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Contemporary Notables of the name lardy (post 1700)


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Contemporary Notables of the name lardy (post 1700)



  • Henry A. Lardy (1917-2010), American biochemist and professor emeritus in the Biochemistry Department at the University of Wisconsin-Madison, elected to the National Academy of Sciences in 1958
  • Philippe Lardy (b. 1963), Swiss illustrator and painter
  • AnaŽl Lardy (b. 1987), French basketball player for ASPTT Arras and the French national team

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Motto


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Motto



The motto was originally a war cry or slogan. Mottoes first began to be shown with arms in the 14th and 15th centuries, but were not in general use until the 17th century. Thus the oldest coats of arms generally do not include a motto. Mottoes seldom form part of the grant of arms: Under most heraldic authorities, a motto is an optional component of the coat of arms, and can be added to or changed at will; many families have chosen not to display a motto.

Motto: Per mare per terras
Motto Translation: By sea and by land.


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lardy Family Crest Products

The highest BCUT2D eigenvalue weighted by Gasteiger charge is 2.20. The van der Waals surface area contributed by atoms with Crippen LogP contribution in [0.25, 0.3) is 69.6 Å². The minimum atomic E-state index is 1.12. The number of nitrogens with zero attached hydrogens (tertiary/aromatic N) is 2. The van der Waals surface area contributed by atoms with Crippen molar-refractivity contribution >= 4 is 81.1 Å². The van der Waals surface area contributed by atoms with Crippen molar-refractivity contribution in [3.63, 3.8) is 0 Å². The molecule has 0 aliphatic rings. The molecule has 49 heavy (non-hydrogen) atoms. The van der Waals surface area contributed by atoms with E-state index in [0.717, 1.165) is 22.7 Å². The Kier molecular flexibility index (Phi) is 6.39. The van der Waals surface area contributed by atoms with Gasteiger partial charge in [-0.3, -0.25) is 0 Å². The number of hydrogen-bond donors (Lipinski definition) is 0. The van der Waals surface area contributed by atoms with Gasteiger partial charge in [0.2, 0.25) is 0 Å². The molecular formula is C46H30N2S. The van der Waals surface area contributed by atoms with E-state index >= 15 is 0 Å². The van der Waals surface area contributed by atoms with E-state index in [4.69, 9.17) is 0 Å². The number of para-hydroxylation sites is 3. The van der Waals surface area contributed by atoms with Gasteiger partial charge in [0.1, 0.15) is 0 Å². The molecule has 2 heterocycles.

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lardy Family Crest Products




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See Also


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See Also




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Citations


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Citations



    Other References

    1. Moody David. Scottish Family History. Baltimore: Genealogical Publishing, 1994. Print. (ISBN 0806312688).
    2. Passenger Lists of Vessels Arriving at Galveston Texas 1896-1951. National Archives Washington DC. Print.
    3. Adam, Frank. Clans Septs and Regiments of the Scottish Highlands 8th Edition. London: Bacon (G.W.) & Co, 1970. Print. (ISBN 10-0717945006).
    4. Moncrieffe, Sir Ian of That Ilk and David Hicks. The Highland Clans The Dynastic Origins, Cheifs and Background of the Clans. New York: C.N. Potter, 1968. Print.
    5. Burke, Sir Bernard. Genealogical and Heraldic History of the Peerage and Baronetage, The Privy Council, Knightage and Compainonage. London: Burke Publishing, 1921. Print.
    6. Bell, Robert. The Book of Ulster Surnames. Belfast: Blackstaff, 1988. Print. (ISBN 10-0856404160).
    7. Barrow, G.W.S Ed. The Charters of David I The Written Acts of David I King of Scots, 1124-53 and of His Son Henry, Earl of Northumerland, 1139-52. Woodbridge: The Boydell Press, 1999. Print.
    8. Urquhart, Blair Edition. Tartans The New Compact Study Guide and Identifier. Secauccus, NJ: Chartwell Books, 1994. Print. (ISBN 0-7858-0050-6).
    9. Catholic Directory For Scotland. Glasgow: Burns Publications. Print.
    10. Martine, Roddy, Roderick Martine and Don Pottinger. Scottish Clan and Family Names Their Arms, Origins and Tartans. Edinburgh: Mainstream, 1992. Print.
    11. ...

    The lardy Family Crest was acquired from the Houseofnames.com archives. The lardy Family Crest was drawn according to heraldic standards based on published blazons. We generally include the oldest published family crest once associated with each surname.

    This page was last modified on 6 April 2015 at 12:11.